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Volkswagen Multivan Generation Six 2017 review

Volkswagen Multivan Generation Six 2017
Richard Berry road tests and reviews the new Volkswagen Multivan Generation Six with specs, fuel consumption and verdict.

It’s not a Kombi. Get used to saying those words if you buy the Volkswagen Multivan Generation Six. You’ll be saying them to grinning strangers in carparks, petrol stations, even at traffic lights everywhere.

See, even though it looks like a Kombi, and everybody wants it to be a Kombi, it’s not a Kombi – but it’s the closest thing to one. 

The Generation Six is a kind of tribute to the Volkswagen Kombi which was first built in 1950 before going on to becoming an iconic symbol of a simpler, smellier time, crammed full of hippies.

The model itself is called the T Series and this sixth generation version of the van (also known as T6) went on sale in December 2015. 

There are three different types of T-Series van: the Transporter which is the cargo-carrying workhorse, the Multivan which is the people mover, and then there’s the Caravelle which is more like a mini bus.

There’s an overall feeling that this experience is far more special than just another van

There are five variants of Multivan and the Generation Six is one of them – albeit a limited edition version.

So what makes the Generation Six different from the other Multivans, and is it worth the extra money? 

Why would you get it and not something more affordable and sensible like a Kia Carnival or something more posh like a Mercedes-Benz Valente? How comfortable is the bed in it? Does it rekindle the free-loving spirit of another era? How does it react to children? What’s it like to park? And why isn’t it a real Kombi? 

Is there anything interesting about its design?

The Volkswagen van traded its curvy edges for a square and upright look at the dawn of the 1980s and that styling has been carried all the way through to this latest generation of the van.

The Generation Six’s retro two-tone paint is the easiest way tell it apart from its Multivans siblings. The paint is standard and comes in Candy White/Metallic Bamboo Garden Green, Candy White/Metallic Mojave Beige, Metallic Reflex Silver/Metallic Acapulco Blue or our van’s Candy White/Cherry Red.

That two-tone paint is also the strongest connection to the 1950s and 60s Kombi vans with their paint schemes and is definitely the conversation starter with friendly folks who appear out of the woodwork wherever you stop.

The 18-inch wheels are another Kombi connection with their disc design and like the two-tone paint you won’t find these on any other Multivan.

The Sixth Generation’s cabin has a dash trim which matches the body colour, too. The cockpit is very much Volkswagen van in dash design with its low flat dash, but this special edition brings a premium and high quality feel.

The Sixth Generation has the same dimensions as the Highline variant. It’s 4904mm long, and 2297mm wide (including the wing mirrors) and 1970mm tall.

How practical is the space inside?

I’ve lived in flats smaller than the cabin of the Generation Six and it’s much better furnished than them, too. Well anything is a step up from a milk crate beside your bed.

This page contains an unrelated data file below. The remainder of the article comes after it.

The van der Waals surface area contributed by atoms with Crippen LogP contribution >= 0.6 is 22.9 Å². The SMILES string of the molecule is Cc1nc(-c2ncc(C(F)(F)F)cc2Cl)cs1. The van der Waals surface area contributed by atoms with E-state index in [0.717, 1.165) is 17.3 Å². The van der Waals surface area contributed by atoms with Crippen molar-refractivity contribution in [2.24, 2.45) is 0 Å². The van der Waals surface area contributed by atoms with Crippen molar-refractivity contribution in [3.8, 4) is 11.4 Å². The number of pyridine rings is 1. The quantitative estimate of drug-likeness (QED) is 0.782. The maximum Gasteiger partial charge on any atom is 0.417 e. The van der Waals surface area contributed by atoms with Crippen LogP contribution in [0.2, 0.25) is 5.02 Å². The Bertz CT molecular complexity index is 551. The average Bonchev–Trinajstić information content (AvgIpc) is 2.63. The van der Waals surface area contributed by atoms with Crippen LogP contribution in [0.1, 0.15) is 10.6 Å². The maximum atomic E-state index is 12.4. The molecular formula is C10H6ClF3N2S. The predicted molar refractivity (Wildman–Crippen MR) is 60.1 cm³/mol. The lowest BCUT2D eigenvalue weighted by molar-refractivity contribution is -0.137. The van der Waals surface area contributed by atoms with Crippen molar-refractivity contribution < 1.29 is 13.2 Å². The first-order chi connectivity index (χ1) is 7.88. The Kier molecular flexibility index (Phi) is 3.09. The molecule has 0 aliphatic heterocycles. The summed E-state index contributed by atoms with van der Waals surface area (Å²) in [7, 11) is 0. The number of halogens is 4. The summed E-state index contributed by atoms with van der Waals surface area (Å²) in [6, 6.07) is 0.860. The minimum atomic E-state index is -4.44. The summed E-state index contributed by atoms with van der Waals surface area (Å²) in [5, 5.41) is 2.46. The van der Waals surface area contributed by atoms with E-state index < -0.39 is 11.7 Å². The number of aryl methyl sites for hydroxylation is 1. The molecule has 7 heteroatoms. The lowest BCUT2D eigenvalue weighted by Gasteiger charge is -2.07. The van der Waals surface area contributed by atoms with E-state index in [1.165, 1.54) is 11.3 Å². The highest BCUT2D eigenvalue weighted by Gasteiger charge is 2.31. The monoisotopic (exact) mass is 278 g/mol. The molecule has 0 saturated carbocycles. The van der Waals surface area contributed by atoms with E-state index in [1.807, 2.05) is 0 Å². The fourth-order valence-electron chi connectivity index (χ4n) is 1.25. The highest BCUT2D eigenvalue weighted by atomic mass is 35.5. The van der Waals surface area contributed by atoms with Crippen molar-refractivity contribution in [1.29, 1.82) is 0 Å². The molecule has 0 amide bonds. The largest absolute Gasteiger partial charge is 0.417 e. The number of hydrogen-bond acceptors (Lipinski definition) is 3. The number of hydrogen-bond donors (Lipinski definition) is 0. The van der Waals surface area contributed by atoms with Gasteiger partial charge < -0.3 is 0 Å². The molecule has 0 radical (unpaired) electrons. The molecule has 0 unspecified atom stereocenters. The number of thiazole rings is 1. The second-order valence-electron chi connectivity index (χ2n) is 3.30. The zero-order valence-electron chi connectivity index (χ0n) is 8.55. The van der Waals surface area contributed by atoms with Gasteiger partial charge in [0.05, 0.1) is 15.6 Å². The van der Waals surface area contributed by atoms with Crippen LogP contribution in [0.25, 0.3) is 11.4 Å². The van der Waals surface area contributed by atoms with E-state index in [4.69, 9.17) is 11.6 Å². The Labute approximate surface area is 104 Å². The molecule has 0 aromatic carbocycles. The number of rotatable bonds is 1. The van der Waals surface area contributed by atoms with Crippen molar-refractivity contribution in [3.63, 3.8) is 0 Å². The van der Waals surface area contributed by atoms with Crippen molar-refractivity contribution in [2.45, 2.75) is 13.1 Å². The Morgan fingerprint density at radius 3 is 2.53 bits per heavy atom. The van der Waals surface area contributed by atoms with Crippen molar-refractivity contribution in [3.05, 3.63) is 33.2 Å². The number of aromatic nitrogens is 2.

There are seven supportive and comfortable seats – three across the back row, two swivelling captains chairs in the second row and two fixed seats up front. The second and third row seats are on rails and can be removed altogether if you want to use the space to carry cargo. With the seats removed the cargo length is 2532mm and 1220mm wide at the wheel aches.

Legroom is outrageously good. I’m 191cm tall and in the back row I can sit facing somebody my height in the second row seats without our knees coming anywhere close to touching and causing an awkward (or romantic) moment. And being on rails that legroom can be adjusted. This will also alter the boot space in the cargo area. 

The back row also folds into quite a comfy bed and the second row seats fold flat at the same level to give you more room to stretch out. The way the rear row folds down and then up to free storage space under the bed is clever.

Also smart are the drawers under each seat, a top- and bottom-opening glove box, and two enormous door shelves in the front. There are two cupholders in the cockpit and a giant bottle holder which pulls out of the centre console, while in the back there’s another large bottle holder on the right-hand side and three cupholders/small bottle holders on the left near the door.

Our Generation Six had the optional table which features four cupholders, bottle holders and a magazine rack. The table is on rails and folds down so it can be compacted and pushed out of the way when not in use.

Head room can only be described like this: I can put on a pair of board shots in the back while almost standing up.

The two rows of lights, air vents and the switches for the climate control in the back are an outstanding feature which makes eating, reading and travelling so comfortable.

What seem to be missing from all of this is USB ports – there’s one in the glove box, but a van like this should have them everywhere for tablets, phones or the billion other devices which need them.

The power sliding doors are quick to open and shut, and while the tailgate isn’t electronically assisted it is light, easy to lift and provides a big awning. 

The low 571mm tailgate load height meant I never had to lift anything higher than my knees into the back of the Multivan.

Does it represent good value for the price? What features does it come with?

The Generation Six lists for $74,990, which is pricey for a T Series, especially considering the Comfortline entry variant sells for just under $50K. But the Generation Six isn’t the dearest Mulitvan in the line-up and comes with some great standard features.

Things such as a reversing camera, front and rear parking sensors, a 6.3-inch display and eight speaker sound system with radio, CD player, Apple CarPlay and Android Auto for your sat nav and other phone functions and Bluetooth connectivity.

There’s also three-zone climate control, that excellent lighting, auto-sliding doors, nice feeling carpet floors and a leather steering wheel.